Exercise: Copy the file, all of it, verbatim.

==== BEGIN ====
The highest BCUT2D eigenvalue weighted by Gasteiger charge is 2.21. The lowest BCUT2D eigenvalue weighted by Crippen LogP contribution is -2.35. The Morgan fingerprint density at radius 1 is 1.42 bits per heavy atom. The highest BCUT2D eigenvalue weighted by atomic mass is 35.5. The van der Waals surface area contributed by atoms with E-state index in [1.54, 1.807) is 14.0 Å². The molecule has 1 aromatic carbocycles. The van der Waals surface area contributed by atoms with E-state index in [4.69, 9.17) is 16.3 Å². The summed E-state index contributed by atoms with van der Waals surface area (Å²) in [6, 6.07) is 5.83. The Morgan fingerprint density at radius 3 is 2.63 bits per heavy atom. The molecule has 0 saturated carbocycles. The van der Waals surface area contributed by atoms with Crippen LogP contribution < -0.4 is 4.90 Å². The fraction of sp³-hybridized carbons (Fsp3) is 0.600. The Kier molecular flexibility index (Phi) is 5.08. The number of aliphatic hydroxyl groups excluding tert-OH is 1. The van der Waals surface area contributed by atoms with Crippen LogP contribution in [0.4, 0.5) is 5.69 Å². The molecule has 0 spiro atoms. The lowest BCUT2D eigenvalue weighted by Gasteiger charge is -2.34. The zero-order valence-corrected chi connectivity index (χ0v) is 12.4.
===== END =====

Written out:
The highest BCUT2D eigenvalue weighted by Gasteiger charge is 2.21. The lowest BCUT2D eigenvalue weighted by Crippen LogP contribution is -2.35. The Morgan fingerprint density at radius 1 is 1.42 bits per heavy atom. The highest BCUT2D eigenvalue weighted by atomic mass is 35.5. The van der Waals surface area contributed by atoms with E-state index in [1.54, 1.807) is 14.0 Å². The molecule has 1 aromatic carbocycles. The van der Waals surface area contributed by atoms with E-state index in [4.69, 9.17) is 16.3 Å². The summed E-state index contributed by atoms with van der Waals surface area (Å²) in [6, 6.07) is 5.83. The Morgan fingerprint density at radius 3 is 2.63 bits per heavy atom. The molecule has 0 saturated carbocycles. The van der Waals surface area contributed by atoms with Crippen LogP contribution < -0.4 is 4.90 Å². The fraction of sp³-hybridized carbons (Fsp3) is 0.600. The Kier molecular flexibility index (Phi) is 5.08. The number of aliphatic hydroxyl groups excluding tert-OH is 1. The van der Waals surface area contributed by atoms with Crippen LogP contribution in [0.4, 0.5) is 5.69 Å². The molecule has 0 spiro atoms. The lowest BCUT2D eigenvalue weighted by Gasteiger charge is -2.34. The zero-order valence-corrected chi connectivity index (χ0v) is 12.4.